The United States had been the site of terrorist attacks before 9/11.
But the unconventional nature and giant scale of the events that day coupled with the dramatic death toll provoked responses from elected officials and citizens that reached far beyond the reactions that followed previous events. The military sprang to action and the government created a new agency, the Department of Homeland Security. Massive amounts of money began to flow in the name of national security — at airports, on the southwest border and at the state and local levels. It was an understandable response to an elusive threat, and it meant big business for an industry that analysts predicted could rival that of the defense arena.
That seems unlikely now, in part because of growing fiscal constraints and because the two markets are driven by different factors, experts say. But companies big and small still see plenty of opportunities in the changing landscape of national security.
“There are vulnerabilities across our nation, across our infrastructure,” says Tim Peters, vice president for global security systems at The Boeing Co. “The threat is real. The need is real. You’ll still continue to see domestically significant investment on the part of the government and leveraging advances in technology to stand up and meet those emerging threats and needs.”
But “there is only so much money that can be spent and that money has to be prioritized in different areas . . . We need to move smartly and we also need to move quickly to protect our borders and to protect our critical infrastructure.”
The creation of DHS brought together 22 agencies and 180,000 employees, but several other federal departments also perform homeland security functions. In 2010, the $33 billion DHS budget for such pursuits accounted for about half the total the entire government spent on similar endeavors. The Defense Department spends about $20 billion annually on homeland security missions. The departments of Justice, Energy, State and Health and Human Services also have budgets for these activities, albeit much smaller ones.
The opportunities for industry are scattered among these federal agencies and at the state and local levels. Companies have begun venturing into new areas to take advantage of business opportunities.
Boeing recently began its first foray into port security. The company will be deploying a series of cameras and surveillance devices to monitor a heavily traveled 14-mile stretch of the Delaware River near a collection of oil refineries.
“It will give us another capability,” Peters says. “There are a lot of ports and waterways around the United States, so we think it’s a significant win to showcase some of our security capabilities.”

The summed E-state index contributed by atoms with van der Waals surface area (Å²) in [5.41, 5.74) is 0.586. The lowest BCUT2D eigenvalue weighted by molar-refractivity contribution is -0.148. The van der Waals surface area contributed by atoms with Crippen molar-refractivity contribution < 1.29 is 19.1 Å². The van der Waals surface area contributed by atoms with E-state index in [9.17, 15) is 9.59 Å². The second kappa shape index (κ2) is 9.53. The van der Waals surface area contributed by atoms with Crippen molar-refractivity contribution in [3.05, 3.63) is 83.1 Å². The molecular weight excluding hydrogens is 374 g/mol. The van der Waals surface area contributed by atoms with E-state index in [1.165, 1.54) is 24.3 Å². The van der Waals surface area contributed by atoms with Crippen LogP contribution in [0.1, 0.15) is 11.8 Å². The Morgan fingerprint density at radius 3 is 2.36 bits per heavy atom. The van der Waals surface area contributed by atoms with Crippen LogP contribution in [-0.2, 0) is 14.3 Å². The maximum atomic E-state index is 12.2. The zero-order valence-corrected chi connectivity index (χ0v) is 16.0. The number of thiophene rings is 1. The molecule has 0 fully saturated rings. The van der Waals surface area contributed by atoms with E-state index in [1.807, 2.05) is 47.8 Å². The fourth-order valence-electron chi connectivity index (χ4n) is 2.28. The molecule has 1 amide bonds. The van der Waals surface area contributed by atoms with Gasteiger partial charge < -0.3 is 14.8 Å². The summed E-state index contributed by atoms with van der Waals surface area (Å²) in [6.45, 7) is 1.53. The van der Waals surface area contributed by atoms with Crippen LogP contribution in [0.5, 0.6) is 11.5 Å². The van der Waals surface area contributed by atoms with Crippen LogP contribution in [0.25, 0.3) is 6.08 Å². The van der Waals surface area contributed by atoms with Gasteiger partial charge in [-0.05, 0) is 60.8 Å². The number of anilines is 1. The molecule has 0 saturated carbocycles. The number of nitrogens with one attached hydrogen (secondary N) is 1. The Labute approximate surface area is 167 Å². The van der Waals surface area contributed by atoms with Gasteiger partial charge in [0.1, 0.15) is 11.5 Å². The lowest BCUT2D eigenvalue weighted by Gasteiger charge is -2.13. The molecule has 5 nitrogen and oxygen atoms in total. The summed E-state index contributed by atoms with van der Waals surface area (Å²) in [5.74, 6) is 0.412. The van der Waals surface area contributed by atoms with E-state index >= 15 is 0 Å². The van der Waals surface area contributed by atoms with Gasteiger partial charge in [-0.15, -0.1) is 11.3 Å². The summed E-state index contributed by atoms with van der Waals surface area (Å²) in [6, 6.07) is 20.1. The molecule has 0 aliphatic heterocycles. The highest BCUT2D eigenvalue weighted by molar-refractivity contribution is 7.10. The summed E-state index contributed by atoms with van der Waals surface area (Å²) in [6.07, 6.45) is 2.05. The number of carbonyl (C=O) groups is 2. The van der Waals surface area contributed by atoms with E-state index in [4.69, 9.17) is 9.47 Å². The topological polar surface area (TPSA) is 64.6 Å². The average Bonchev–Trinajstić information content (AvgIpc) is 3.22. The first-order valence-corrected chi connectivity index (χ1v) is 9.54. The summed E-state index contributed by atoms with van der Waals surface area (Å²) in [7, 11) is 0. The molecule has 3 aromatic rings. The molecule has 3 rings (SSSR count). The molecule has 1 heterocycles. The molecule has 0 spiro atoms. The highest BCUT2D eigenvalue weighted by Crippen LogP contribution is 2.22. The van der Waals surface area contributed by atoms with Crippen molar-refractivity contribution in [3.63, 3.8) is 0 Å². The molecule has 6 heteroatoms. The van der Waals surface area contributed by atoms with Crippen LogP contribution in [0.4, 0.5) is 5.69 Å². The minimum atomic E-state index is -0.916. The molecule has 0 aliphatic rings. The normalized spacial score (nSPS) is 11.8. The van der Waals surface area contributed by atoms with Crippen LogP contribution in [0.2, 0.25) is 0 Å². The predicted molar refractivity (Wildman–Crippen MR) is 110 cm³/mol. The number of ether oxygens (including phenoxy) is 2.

The contract, negotiated between Boeing and Delaware County, is being funded by a DHS grant. Large defense contractors like Boeing have been receiving bigger contracts for homeland security work, but not necessarily at the expense of smaller companies, according to a recent study by the Center for Strategic and International Studies, a think-tank in Washington, D.C. This reveals a distinct difference between the way the homeland security and defense markets have developed.
Less than 20 percent of Defense Department prime contract dollars go to small businesses, and medium-sized firms are being cut out of the picture as the largest companies receive even more of the share. But small businesses still receive about 30 percent of DHS contract dollars, and medium-sized companies are thriving in an increasingly competitive atmosphere, says David J. Berteau, senior adviser and director of CSIS’ defense-industrial initiatives group. A lot of the innovation and new technology in this space comes from these middle organizations, he notes.
The abundance of small, medium and large firms vying for DHS contracts is creating healthy competition. Sole-source contracts are decreasing, and the amount of work being bid on by multiple companies continues to increase. This is good news for DHS, which is now more likely to get a better price on products and services, says Guy Ben-Ari, deputy director of the defense-industrial initiatives group at CSIS.
“It means that the market is vibrant,” he says.
The intensity of that vibrancy is debatable. In 2007, homeland security consulting firm Civitas Group estimated that the market would balloon to $140 billion by 2012. Recent forecasts have been more restrained.
Another Washington, D.C.-based firm, Homeland Security Research Corp. a few months ago foresaw growth on a smaller scale. It anticipated an $85 billion marketplace by 2014. The firm’s study confirms one of the biggest trends being seen in the contracting practices at DHS and across the entire market: The biggest chunk of money is being spent on information technology.
In 2005, the companies receiving the bulk of contracts from DHS were disaster response firms. The paradigm has shifted in favor of IT companies such as Unisys and IBM, which received $450 million in DHS contracts in 2009, more than any other company. IBM’s share of contracts increased some 55 percent between 2005 and 2009.